Years ago, my husband, John Anderson, and I noticed that our male friends from Seven Mile Island were beginning to wear out earlier than their female counterparts.
Our female friends lost inches in height and gained inches in circumference, as they surprised themselves by turning 80. The sparkle in their eyes revealed that their capacity for intelligent discourse remained.
As they began feeling helpless, their husbands' health began to falter. This was not because the men were working harder. Most enjoyed beach walks or channel boating, as well as grandfathering and volunteer retirement activities, and each was a leader of leaders.
My first husband, award-winning Psychologist Dr. Erich Coche, held the dubious distinction of leading the male march to an early death when he slipped away from us, in 1991, at age 49. He left many of us shuddering at his sudden surrender to melanoma.
I was relieved to see that our male friends survived for some years, until Dr. John Tucker, a pediatric surgeon, disappeared from the earth in 2016, leaving Mary Jane to delight in their five granddaughters alone. Next, Phil Comerford, the brilliant financial whiz, permanently left Diana on her own for the first time in their adulthood.
Shortly after, Jim Wren, the king of kindness, and a super sailor, slowly weakened. Despite hearty swims in the cold morning bay waters, Jim died roughly one year ago, leaving Karin to maneuver single life with her customary pluck.
As I wondered aloud to John about which community leader might follow, I never considered the man who, for me, was the salt of the earth.
Bill Stump, a lovable curmudgeon, was in his 60s, so he had decades of his community spirit left, but life has a way of being in charge of decisions.
I learned about Bill's need for serious medical attention last fall. Since he was a foundation of great sense and spirit wherever he went, I crossed my fingers. He was remarkably central to his family, students, community and the Yacht Club, of Stone Harbor. Like Erich, John, Jim and Phil, wherever Bill went, greatness followed.
An overflowed crowd of family and friends Feb. 1, at the Lutheran Church, in Stone Harbor, listened to his brother, Gerald, tell us that Bill committed his life to loving his family and serving his community. Like so many of the solid-state men before him, Bill served others through judgment and omnipresent capacity to solve the problem of the moment. Whether he was modestly demonstrating excellence in sailing, winning reelection as secretary of the Yacht Club, delighting his math students at Wildwood High School, being president of the School Board or helping others start the Stone Harbor Museum, he strengthened the projects he touched and exemplified a legacy of service as central to his being.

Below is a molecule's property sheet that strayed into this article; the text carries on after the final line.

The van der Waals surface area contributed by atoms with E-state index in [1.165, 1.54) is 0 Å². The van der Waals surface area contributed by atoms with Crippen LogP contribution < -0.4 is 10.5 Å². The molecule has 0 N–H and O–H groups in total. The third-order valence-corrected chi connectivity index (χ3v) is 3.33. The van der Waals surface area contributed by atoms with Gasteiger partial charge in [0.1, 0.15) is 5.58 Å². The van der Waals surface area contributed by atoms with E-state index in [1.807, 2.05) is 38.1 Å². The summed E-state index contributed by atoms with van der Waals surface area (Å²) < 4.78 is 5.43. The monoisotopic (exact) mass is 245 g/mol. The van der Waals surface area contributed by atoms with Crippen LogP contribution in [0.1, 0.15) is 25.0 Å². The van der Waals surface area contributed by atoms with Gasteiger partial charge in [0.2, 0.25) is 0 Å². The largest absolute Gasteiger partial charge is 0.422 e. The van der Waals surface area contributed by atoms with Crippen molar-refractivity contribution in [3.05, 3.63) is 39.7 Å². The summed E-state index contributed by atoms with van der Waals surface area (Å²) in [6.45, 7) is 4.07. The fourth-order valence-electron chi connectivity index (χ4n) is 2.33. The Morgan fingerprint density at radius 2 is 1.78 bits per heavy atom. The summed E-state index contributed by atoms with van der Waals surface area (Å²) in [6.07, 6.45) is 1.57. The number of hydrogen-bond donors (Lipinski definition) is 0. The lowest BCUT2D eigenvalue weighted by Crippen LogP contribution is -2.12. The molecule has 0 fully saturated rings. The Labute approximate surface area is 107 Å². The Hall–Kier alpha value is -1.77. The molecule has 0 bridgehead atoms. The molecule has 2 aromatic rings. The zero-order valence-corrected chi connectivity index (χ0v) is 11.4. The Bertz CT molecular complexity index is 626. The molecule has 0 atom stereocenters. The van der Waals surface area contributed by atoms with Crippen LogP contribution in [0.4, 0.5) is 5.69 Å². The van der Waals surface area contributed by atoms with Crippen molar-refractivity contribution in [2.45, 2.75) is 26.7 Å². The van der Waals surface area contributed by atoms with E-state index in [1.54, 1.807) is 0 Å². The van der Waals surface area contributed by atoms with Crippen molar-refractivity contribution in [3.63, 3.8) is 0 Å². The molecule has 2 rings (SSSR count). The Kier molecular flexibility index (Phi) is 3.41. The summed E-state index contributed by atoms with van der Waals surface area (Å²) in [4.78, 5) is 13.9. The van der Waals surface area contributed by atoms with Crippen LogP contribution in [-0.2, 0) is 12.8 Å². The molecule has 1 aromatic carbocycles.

Bill, as the most recent in this parade of men, enriched lives through his infectious wit and charm. Like Erich, Bill represented the qualities of 1 Corinthians 13:1-13, the passage read at his funeral. I agree that love is patient, kind, does not envy or boast, and is not arrogant or rude.
Unfortunately, my friends represent men across the world. Men are 1.5 times more likely than women to die from heart disease, cancer or respiratory disease, according to the U.S. Center for Disease Control and Prevention (CDC). On average, men die five years younger than women.
When we factor personality traits into the age of death, we learn that men who can’t ask for help, get too stressed at life’s small hassles and push too hard to get their way are likely to have the worst health outcomes, according to work at the University of Akron, in Ohio.
For men, there is precious information in this data. Talk with males in your life to inform them of the research on the relative time of death. This can make the difference of a lifetime.
As this new decade continues, can we take a moment to appreciate what matters most? The energy of our Erichs, Johns, Phils, Jims and Bills leaves the legacy of being competent for one another. What could be more important than that?
To Consider: Are you surprised by this information? Could it make a difference in your life? What do you plan to do about it?
To Explore: Start with information about stress and gender. Why do men die earlier? https://www.apa.org/monitor/2011/06/men-die.
ED. NOTE: Dr. Coche practices clinical psychology in Stone Harbor and Philadelphia. She invites responses through her website, www.cochecenter.com.